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Synagogues failing members of the community

by: Leslie Bunder - Last updated: 2003-09-22

No warm welcome for disabled

Disabled not welcome at shul?

For some, going to synagogue for Rosh Hashanah and Yom Kippur will once again be a difficult or impossible task. It is not that they can't afford it, it is they may have limited or no mobility. And yet again, synagogues, by not providing facilities to those who have mobility problems are being treated as second class citizens.

In the run up to the high holidays, advertisements in the Jewish press have started to appear from all the main synagogue movements. Glancing through the list of synagogues, while a number certainly show they have facilities for disabled and others of limited mobility, the vast majority of synagogues just don't seem to be doing anything.

Even those who have disabled access, then do not provide toilet facilities to those who need it.

So while you might be warmly welcomed, heaven help you if you then need to go to the toilet at some point during your time at the synagogue.

It really is not acceptable in this day and age for synagogue buildings not to offer disabled access and toilets at the same time.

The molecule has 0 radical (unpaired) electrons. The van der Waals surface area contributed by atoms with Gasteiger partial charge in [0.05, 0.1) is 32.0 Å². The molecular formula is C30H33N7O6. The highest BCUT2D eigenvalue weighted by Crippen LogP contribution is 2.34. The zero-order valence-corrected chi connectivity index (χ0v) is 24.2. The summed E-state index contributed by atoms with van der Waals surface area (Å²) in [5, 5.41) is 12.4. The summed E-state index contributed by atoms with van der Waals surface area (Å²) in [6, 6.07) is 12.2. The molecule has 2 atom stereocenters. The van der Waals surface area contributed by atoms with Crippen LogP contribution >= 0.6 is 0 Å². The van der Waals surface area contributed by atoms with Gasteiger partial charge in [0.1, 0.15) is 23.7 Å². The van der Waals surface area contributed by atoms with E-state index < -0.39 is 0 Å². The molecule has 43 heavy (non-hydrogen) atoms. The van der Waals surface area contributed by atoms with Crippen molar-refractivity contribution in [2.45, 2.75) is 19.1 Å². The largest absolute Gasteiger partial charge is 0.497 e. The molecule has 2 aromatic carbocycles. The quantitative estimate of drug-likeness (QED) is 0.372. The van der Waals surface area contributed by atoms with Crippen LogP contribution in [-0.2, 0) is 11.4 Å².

Yes, many of these buildings are old and were not designed for the disabled in mind, but that is really no excuse not to try and do something.

A synagogue is supposed to be a community centre for Jewish people. The vast majority of secular community centres across the country are fully accessible. If they weren't there would be an outcry. So if the synagogue is supposed to be a centre for Jewish people, then that means it needs to be a place where anyone can come regardless of their mobility and when they get there, it needs to have facilities they can use.

Some synagogues would argue that is costs money to try and do something. Sure, it will cost money but isn't that something that can be raised inside and outside the community either through fundraising or grants?

We need to address the issue on how we make synagogues more accessible, we need to address the issue that it is a place where all are welcome.

By not providing facilities, the various synagogue movements are being totally ignorant to the needs of their members. They should realise and understand that for many people going to shul is not a pleasure, it is a difficult and impossible task. These people want to take part in communal activities but cannot. They want to pray and reflect in a holy place but are unable to so.

Synagogues can no longer be ignorant to the needs of their members and that of the community.

It really is time that when a synagogue advertisement appears and says "we welcome all" and "everyone is welcome" they actually mean it.


SomethingJewish wants to hear about your experiences of going to synagogue. Does you shul provide good facilties? Have you been unable to gain access to the synagogue because of poor faciltiies? What should shuls do?

E-mail your comments to:  views@somethingjewish.co.uk